There would be far-reaching impacts on PEOs if this holding was allowed to stand unchallenged, as PEOs are not in a position to monitor worksites and will have to implement huge time-consuming and expensive audit procedures resulting in increased costs. Alternatively, PEO’s would have to adjust pricing to include some number of additional employees into their policies to account for the increased risk, adding to increased overall costs. Many PEOs will simply be unable to afford to do business in New York, and client firms will be forced to once again take on administrative tasks that they do not specialize in, thus lowering the overall productivity of the state’s economy. Furthermore, there is a legitimate question as to whether there is a sufficient insurable interest that would allow the PEO to obtain a policy to cover workers that it has no contractual or business relationship.

Recently, the Third Department handed PEOs and their insurers a lifeline. In Matter of Gaylord v. Buffalo Transportation[5], decided in June of 2021, the court held that a PEO bore the burden of showing that a claimant was not a leased employee, and therefore was not covered by a PEO insurance policy containing the appropriate limiting language. Although in that case, they found that the PEO had not met their burden of proof, they dismissed out of hand the board’s reasoning that a PEO policy would cover non-leased employees if the client company failed to obtain a separate policy. In doing so, they laid out several possible options to meet that burden of proof:

  1. Provide sworn affidavits that the claimant was not a leased employee.
  2. Provide comprehensive lists of all leased employees showing that the claimant was not on the roster.
  3. Attach a list of leased employees to the PEO policy provided by the insurer.
  4. Establish that they only leased certain types of workers that did not include the claimant.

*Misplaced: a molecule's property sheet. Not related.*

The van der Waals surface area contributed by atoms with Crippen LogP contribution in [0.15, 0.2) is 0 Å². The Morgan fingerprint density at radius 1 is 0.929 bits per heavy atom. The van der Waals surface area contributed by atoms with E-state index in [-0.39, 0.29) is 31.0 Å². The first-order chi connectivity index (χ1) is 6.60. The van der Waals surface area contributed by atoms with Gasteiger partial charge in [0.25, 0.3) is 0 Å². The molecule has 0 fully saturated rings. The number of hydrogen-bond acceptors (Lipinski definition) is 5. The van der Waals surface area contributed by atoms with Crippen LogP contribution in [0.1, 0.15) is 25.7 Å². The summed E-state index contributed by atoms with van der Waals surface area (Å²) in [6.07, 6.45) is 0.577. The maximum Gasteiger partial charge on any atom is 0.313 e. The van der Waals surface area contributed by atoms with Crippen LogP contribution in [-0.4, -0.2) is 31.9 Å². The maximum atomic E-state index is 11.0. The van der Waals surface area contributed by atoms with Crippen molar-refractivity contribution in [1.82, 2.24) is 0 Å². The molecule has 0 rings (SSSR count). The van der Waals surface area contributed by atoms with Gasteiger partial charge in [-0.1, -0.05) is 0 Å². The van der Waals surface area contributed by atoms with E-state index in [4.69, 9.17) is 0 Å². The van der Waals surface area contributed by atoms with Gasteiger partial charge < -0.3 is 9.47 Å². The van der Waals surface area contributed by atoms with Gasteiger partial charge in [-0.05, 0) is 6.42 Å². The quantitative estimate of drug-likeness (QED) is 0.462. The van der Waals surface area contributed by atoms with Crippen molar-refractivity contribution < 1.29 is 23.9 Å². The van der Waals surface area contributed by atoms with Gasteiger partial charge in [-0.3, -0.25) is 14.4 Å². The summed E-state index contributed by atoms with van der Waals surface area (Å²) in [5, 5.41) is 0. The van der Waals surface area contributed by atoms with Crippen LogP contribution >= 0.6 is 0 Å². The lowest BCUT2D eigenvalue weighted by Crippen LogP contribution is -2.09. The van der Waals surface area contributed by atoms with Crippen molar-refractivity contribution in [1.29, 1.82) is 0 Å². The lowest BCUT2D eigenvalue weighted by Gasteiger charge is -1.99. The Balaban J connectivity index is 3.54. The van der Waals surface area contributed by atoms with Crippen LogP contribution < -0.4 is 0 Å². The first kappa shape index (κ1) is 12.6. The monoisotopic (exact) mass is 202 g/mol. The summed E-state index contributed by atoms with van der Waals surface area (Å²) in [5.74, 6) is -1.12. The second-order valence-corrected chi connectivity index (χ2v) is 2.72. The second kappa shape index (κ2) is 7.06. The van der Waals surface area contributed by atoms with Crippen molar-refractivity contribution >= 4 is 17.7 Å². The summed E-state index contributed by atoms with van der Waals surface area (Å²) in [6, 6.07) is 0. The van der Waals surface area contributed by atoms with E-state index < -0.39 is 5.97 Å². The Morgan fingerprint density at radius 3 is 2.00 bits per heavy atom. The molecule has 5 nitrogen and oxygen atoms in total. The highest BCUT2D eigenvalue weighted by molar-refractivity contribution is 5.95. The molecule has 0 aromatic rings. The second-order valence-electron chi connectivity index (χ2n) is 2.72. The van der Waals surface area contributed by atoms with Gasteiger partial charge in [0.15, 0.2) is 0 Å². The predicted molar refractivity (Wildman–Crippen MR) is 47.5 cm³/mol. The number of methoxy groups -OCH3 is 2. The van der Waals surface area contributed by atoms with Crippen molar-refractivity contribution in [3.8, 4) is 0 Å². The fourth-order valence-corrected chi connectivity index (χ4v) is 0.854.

It is clear that the Third Department was correct in holding that non-leased employees can be excluded from coverage under these PEO policies, and although the options they laid out are somewhat burdensome, they can be met with substantially less cost and effort than the alternative of having to provide coverage to an unknown number of non-leased employees. Most importantly, this decision provides a roadmap for litigating these issues going forward.

PEOs should undertake a thorough review of the documentation that they provide to their client companies regarding covered employees and consider taking such steps as they are cost-effective to show that coverage is limited to a certain subset of leased employees. This may include complete rosters of covered employees be submitted in any controverted claim where the status of the claimant as leased or not is in question and/or that sufficient sworn affidavits be provided to further establish a lack of coverage.

While this area of workers' compensation law continues to be a fluid situation, the recent case law has provided a path forward to effectively litigate these claims in a cost-effective way. These relatively simple changes can be made early and without undue increases in cost or exposure.

[1]Seaboard Sur. Co. v Gilette Co., 64 NY2d 304[1984]



[4]Matter of Staff Pro Inc., 2019N.Y. Wrk Comp G202 6482.

[5]Matter of Gaylord v. BuffaloTransportation, 2021 NY Slip Op 03644